Learn How To SPOT Skin Cancer
Preventing skin cancer is an ongoing health battle for every dermatologist. Tarzana and other areas of Los Angeles offer no shortage of patients with this preventable disease. With so much sunshine, it’s tempting to get in the habit of forgoing sunscreen and simply basking in all that UV radiation with no protection. The beach body culture of California also encourages indoor tanning – a leading risk factor for deadly melanoma. Patient education is the most important tool dermatologists have at their disposal for combating cancer. What resources can doctors share with patients to increase awareness about sun safety and offer training in early disease detection?
SPOT Website Puts Spotlight on Skin Lesions
The American Academy of Dermatology (AAD) has devoted an area of its website to educating patients about how to “SPOT Skin Cancer”. This resource was developed in response to a survey which revealed that many Americans don’t know how to identify skin tumors and have little awareness of their risk for getting skin cancer. On the SPOT web pages, patients can:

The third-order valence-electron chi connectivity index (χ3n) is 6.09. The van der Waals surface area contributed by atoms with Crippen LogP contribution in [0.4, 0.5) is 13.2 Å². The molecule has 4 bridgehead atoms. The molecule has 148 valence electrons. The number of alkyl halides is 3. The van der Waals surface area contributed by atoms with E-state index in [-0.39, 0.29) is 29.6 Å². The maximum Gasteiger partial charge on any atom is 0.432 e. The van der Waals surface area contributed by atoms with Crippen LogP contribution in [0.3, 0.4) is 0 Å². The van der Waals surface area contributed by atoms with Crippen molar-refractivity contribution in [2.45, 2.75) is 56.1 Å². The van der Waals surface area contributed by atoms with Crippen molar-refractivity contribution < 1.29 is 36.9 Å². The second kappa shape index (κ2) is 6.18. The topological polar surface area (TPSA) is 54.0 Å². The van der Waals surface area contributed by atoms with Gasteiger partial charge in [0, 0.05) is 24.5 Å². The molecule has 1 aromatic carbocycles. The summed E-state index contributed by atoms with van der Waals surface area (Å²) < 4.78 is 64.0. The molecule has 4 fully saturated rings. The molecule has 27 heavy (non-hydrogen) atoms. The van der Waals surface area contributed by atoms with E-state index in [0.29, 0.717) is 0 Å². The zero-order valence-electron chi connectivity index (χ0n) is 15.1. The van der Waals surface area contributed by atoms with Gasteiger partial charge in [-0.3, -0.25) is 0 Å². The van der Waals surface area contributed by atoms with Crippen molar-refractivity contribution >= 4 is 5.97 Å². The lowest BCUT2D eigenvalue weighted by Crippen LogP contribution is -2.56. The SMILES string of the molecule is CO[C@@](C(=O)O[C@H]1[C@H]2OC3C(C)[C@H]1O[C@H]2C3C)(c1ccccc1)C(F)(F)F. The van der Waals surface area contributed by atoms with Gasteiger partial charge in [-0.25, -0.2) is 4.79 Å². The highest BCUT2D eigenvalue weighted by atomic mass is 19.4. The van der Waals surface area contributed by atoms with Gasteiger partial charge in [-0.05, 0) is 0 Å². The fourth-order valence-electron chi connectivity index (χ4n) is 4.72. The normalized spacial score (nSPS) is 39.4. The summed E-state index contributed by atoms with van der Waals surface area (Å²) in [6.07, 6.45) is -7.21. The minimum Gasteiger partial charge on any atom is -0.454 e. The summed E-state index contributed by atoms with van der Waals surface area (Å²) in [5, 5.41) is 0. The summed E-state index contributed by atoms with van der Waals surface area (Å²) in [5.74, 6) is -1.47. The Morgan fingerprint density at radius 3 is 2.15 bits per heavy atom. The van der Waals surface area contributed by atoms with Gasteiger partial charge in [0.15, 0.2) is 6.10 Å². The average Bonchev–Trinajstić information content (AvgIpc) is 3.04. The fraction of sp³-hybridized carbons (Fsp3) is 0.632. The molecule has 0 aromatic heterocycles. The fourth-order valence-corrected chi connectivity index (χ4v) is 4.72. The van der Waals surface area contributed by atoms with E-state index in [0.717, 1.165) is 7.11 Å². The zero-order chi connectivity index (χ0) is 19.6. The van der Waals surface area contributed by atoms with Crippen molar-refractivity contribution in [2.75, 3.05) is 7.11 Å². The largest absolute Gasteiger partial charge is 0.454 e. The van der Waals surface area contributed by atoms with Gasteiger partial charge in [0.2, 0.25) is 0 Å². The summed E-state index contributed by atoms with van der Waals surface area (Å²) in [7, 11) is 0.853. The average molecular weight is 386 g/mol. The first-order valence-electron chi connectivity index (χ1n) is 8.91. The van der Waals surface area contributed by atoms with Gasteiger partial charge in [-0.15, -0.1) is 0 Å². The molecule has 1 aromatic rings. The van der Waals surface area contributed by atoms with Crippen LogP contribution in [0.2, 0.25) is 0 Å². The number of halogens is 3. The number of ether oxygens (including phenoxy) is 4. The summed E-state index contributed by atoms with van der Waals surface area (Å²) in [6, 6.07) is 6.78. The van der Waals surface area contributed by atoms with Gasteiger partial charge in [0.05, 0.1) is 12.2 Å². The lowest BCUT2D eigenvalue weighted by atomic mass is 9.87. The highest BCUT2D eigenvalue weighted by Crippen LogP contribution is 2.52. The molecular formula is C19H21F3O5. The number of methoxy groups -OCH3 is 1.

· Find instructions for performing a skin self-exam
· Download a body mole map (for tracking the size, shape, location, and other characteristics of suspicious moles)
· Locate a dermatologist
· Discover local, free screening events
· Read about and swap stories with other survivors
· Learn important sun protection tips
· Explore statistics and information about prevention and treatment
Visitors can even download and distribute educational materials so others in their community can benefit from the AAD’s “Prevent. Detect. Live.” campaign. The website also has an extensive set of patient education resources for dermatologists to use in their practices.
Skin Cancer Facts to Know
Skin cancer is the most common form of cancer in the US. More than 12 million people are diagnosed with this disease each year. About 20% of the US population will probably have one or more cancerous skin lesions in their lifetime.
Unlike other forms of cancer, suspicious skin lesions can be readily detected with a visual examination (the diagnosis is confirmed with a biopsy). This means patients have the opportunity to spot skin cancer before it progresses too far.
When caught early, even the most dangerous skin tumors are almost always easy to treat with a simple surgical procedure. For example, patients who have a melanoma lesion removed before the cancer spreads below the top layer of the skin (the epidermis) have a 5-10 year survival rate of close to 100%.